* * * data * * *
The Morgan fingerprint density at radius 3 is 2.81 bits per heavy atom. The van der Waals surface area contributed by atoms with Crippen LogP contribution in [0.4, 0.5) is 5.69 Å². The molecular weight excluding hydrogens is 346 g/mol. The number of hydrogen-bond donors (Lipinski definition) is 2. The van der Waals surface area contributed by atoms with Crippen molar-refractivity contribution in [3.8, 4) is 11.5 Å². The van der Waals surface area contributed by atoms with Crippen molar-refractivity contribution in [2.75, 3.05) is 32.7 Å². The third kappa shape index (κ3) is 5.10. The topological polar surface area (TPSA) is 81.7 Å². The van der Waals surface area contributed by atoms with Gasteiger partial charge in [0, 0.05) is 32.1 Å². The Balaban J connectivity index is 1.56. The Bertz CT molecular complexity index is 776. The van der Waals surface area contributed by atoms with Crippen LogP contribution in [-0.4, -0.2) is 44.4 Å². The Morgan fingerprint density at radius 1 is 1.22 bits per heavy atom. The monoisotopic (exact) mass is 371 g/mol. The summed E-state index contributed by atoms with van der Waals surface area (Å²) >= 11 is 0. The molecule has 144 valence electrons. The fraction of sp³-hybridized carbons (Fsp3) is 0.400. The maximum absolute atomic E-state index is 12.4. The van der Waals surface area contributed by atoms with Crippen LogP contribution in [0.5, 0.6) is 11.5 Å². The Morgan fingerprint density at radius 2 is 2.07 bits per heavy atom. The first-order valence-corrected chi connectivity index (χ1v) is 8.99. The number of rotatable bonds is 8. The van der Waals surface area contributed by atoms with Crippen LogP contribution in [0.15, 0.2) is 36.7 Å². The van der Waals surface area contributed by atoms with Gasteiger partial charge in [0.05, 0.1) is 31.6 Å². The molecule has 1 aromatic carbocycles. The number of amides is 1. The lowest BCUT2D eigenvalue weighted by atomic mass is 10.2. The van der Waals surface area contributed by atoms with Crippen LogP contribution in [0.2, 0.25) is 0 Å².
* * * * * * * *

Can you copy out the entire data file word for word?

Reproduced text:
The Morgan fingerprint density at radius 3 is 2.81 bits per heavy atom. The van der Waals surface area contributed by atoms with Crippen LogP contribution in [0.4, 0.5) is 5.69 Å². The molecular weight excluding hydrogens is 346 g/mol. The number of hydrogen-bond donors (Lipinski definition) is 2. The van der Waals surface area contributed by atoms with Crippen molar-refractivity contribution in [3.8, 4) is 11.5 Å². The van der Waals surface area contributed by atoms with Crippen molar-refractivity contribution in [2.75, 3.05) is 32.7 Å². The third kappa shape index (κ3) is 5.10. The topological polar surface area (TPSA) is 81.7 Å². The van der Waals surface area contributed by atoms with Gasteiger partial charge in [0, 0.05) is 32.1 Å². The Balaban J connectivity index is 1.56. The Bertz CT molecular complexity index is 776. The van der Waals surface area contributed by atoms with Crippen LogP contribution in [-0.4, -0.2) is 44.4 Å². The Morgan fingerprint density at radius 1 is 1.22 bits per heavy atom. The monoisotopic (exact) mass is 371 g/mol. The summed E-state index contributed by atoms with van der Waals surface area (Å²) >= 11 is 0. The molecule has 144 valence electrons. The fraction of sp³-hybridized carbons (Fsp3) is 0.400. The maximum absolute atomic E-state index is 12.4. The van der Waals surface area contributed by atoms with Crippen LogP contribution in [0.5, 0.6) is 11.5 Å². The Morgan fingerprint density at radius 2 is 2.07 bits per heavy atom. The first-order valence-corrected chi connectivity index (χ1v) is 8.99. The number of rotatable bonds is 8. The van der Waals surface area contributed by atoms with Crippen LogP contribution in [0.15, 0.2) is 36.7 Å². The van der Waals surface area contributed by atoms with Gasteiger partial charge in [0.05, 0.1) is 31.6 Å². The molecule has 1 aromatic carbocycles. The number of amides is 1. The lowest BCUT2D eigenvalue weighted by atomic mass is 10.2. The van der Waals surface area contributed by atoms with Crippen LogP contribution in [0.2, 0.25) is 0 Å².